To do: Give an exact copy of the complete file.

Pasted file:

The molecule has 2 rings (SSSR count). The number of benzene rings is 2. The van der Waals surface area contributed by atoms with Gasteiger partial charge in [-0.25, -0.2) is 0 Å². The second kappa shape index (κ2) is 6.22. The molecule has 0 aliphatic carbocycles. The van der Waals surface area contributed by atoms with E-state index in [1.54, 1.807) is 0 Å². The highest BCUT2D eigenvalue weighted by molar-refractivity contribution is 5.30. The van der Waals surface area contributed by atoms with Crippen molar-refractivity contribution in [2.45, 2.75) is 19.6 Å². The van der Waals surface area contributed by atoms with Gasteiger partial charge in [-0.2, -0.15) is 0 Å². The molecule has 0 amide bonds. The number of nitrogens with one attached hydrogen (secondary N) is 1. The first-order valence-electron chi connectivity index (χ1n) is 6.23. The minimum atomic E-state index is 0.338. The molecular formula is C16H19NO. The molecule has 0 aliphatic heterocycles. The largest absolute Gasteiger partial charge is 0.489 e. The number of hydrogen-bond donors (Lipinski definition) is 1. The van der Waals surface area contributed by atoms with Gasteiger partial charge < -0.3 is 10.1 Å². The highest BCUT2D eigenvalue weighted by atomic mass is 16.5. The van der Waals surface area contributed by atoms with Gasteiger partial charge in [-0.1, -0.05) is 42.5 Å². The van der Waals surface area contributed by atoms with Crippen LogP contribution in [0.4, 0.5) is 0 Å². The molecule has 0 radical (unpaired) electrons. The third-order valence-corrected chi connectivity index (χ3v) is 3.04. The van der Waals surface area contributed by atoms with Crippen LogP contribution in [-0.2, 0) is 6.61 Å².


The molecule has 2 rings (SSSR count). The number of benzene rings is 2. The van der Waals surface area contributed by atoms with Gasteiger partial charge in [-0.25, -0.2) is 0 Å². The second kappa shape index (κ2) is 6.22. The molecule has 0 aliphatic carbocycles. The van der Waals surface area contributed by atoms with E-state index in [1.54, 1.807) is 0 Å². The highest BCUT2D eigenvalue weighted by molar-refractivity contribution is 5.30. The van der Waals surface area contributed by atoms with Crippen molar-refractivity contribution in [2.45, 2.75) is 19.6 Å². The van der Waals surface area contributed by atoms with Gasteiger partial charge in [-0.2, -0.15) is 0 Å². The molecule has 0 amide bonds. The number of nitrogens with one attached hydrogen (secondary N) is 1. The first-order valence-electron chi connectivity index (χ1n) is 6.23. The minimum atomic E-state index is 0.338. The molecular formula is C16H19NO. The molecule has 0 aliphatic heterocycles. The largest absolute Gasteiger partial charge is 0.489 e. The number of hydrogen-bond donors (Lipinski definition) is 1. The van der Waals surface area contributed by atoms with Gasteiger partial charge < -0.3 is 10.1 Å². The highest BCUT2D eigenvalue weighted by atomic mass is 16.5. The van der Waals surface area contributed by atoms with Gasteiger partial charge in [-0.1, -0.05) is 42.5 Å². The van der Waals surface area contributed by atoms with Crippen LogP contribution in [0.4, 0.5) is 0 Å². The molecule has 0 radical (unpaired) electrons. The third-order valence-corrected chi connectivity index (χ3v) is 3.04. The van der Waals surface area contributed by atoms with Crippen LogP contribution in [-0.2, 0) is 6.61 Å².